La Boqueria dates back to the 13th century and has thrived, first as a pig market, in its current location since 1470. Seafood in all shapes and sizes hang from the ceiling next to restaurants frying up the goods. Fresh fruits stack up behind plastic cups filled with juice in every crayon box color from neon pink to baby blue. Pass through for a mid-afternoon snack or steal a seat at a bar for tapas.

Things to do if you have time:

See a flamenco show

Flamenco is not from Catalonia, but if Barcelona is the only place you’re traveling it’s not the worst place in the world to see the traditional dance performed. Be forewarned that the preceding or accompanying dinner is likely not good and overpriced. There are multiple flamenco hotspots along La Rambla and the surrounding area and they are clearly touristy. But an hour or so of those famous dresses dancing, voices singing and the guitar keeping an entrancing beat with the clapping and foot tapping and snapping….it’s not so bad.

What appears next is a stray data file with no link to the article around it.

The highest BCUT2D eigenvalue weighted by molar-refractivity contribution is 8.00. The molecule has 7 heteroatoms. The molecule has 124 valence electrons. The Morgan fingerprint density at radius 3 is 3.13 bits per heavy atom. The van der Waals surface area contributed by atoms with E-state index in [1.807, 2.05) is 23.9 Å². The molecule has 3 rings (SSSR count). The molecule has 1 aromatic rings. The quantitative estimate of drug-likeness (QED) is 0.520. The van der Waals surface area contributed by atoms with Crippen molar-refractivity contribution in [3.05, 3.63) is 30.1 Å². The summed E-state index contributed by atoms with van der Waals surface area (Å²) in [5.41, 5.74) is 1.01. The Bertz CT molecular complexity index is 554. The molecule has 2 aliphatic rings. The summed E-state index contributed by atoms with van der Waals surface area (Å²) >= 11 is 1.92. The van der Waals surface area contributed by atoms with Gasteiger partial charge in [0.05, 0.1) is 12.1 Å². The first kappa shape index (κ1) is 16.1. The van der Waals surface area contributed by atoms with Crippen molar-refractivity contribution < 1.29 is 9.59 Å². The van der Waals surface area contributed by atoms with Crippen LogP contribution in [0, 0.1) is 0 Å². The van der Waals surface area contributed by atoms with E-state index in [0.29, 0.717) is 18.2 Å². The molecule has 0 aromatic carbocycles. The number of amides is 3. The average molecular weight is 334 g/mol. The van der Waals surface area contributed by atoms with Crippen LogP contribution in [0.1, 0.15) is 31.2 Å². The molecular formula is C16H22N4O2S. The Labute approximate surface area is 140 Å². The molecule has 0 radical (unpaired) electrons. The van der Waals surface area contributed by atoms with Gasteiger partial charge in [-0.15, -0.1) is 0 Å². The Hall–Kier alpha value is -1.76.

Watch the Magic Fountain of Montjuïc

At the promise of shooting water and multi-colored lights of epic proportions, I headed with great anticipation to the Magic Fountain of Montjuïc on a Friday night. The time for the show came and passed and nothing. Nada. Not even a trickle. The show was suppose to go on, as it has since 1929, but the fountain was dry for maintenance.


When planning your pilgrimage to a place where “water acrobatics” is a real thing, remember the water doesn’t flow Monday through Wednesday. The other days, performance times depend on the season, check it out here.

Take a Walking Tour

I’m always a sucker for a walking tour. Especially a free one. My go-to is SANDEMANs NEW Europe tour because of easy booking, availability and quality of guide. This tour around Barcelona orientates you quickly with the maze of small streets through the Gothic Quarter and educates on the rich history and current political climate of Catalonia. Be sure to tip the guide at the end of the tour for their time!

Have a favorite spot in Barcelona that we missed? Let us know and join the conversation on Facebook and Twitter!